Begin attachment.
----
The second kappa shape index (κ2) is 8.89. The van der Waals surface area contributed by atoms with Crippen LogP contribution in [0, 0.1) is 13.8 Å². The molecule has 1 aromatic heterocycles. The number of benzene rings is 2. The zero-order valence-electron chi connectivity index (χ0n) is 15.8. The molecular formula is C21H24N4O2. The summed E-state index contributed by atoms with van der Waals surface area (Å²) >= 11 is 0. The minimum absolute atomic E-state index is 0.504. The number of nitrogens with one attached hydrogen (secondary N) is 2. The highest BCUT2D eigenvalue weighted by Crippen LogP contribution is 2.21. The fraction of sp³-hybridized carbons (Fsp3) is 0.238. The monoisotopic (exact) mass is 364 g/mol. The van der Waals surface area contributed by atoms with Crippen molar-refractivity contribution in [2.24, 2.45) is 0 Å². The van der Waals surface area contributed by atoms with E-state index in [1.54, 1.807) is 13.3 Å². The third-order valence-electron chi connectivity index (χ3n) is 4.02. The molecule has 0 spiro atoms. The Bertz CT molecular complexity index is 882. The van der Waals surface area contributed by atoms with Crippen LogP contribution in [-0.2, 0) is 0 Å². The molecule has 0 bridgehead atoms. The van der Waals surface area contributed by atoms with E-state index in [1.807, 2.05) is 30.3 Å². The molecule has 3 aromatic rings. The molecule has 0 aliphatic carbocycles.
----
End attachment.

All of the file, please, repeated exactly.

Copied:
The second kappa shape index (κ2) is 8.89. The van der Waals surface area contributed by atoms with Crippen LogP contribution in [0, 0.1) is 13.8 Å². The molecule has 1 aromatic heterocycles. The number of benzene rings is 2. The zero-order valence-electron chi connectivity index (χ0n) is 15.8. The molecular formula is C21H24N4O2. The summed E-state index contributed by atoms with van der Waals surface area (Å²) >= 11 is 0. The minimum absolute atomic E-state index is 0.504. The number of nitrogens with one attached hydrogen (secondary N) is 2. The highest BCUT2D eigenvalue weighted by Crippen LogP contribution is 2.21. The fraction of sp³-hybridized carbons (Fsp3) is 0.238. The monoisotopic (exact) mass is 364 g/mol. The van der Waals surface area contributed by atoms with Crippen molar-refractivity contribution in [2.24, 2.45) is 0 Å². The van der Waals surface area contributed by atoms with E-state index in [1.54, 1.807) is 13.3 Å². The third-order valence-electron chi connectivity index (χ3n) is 4.02. The molecule has 0 spiro atoms. The Bertz CT molecular complexity index is 882. The van der Waals surface area contributed by atoms with Crippen LogP contribution in [-0.2, 0) is 0 Å². The molecule has 0 bridgehead atoms. The van der Waals surface area contributed by atoms with E-state index in [1.807, 2.05) is 30.3 Å². The molecule has 3 aromatic rings. The molecule has 0 aliphatic carbocycles.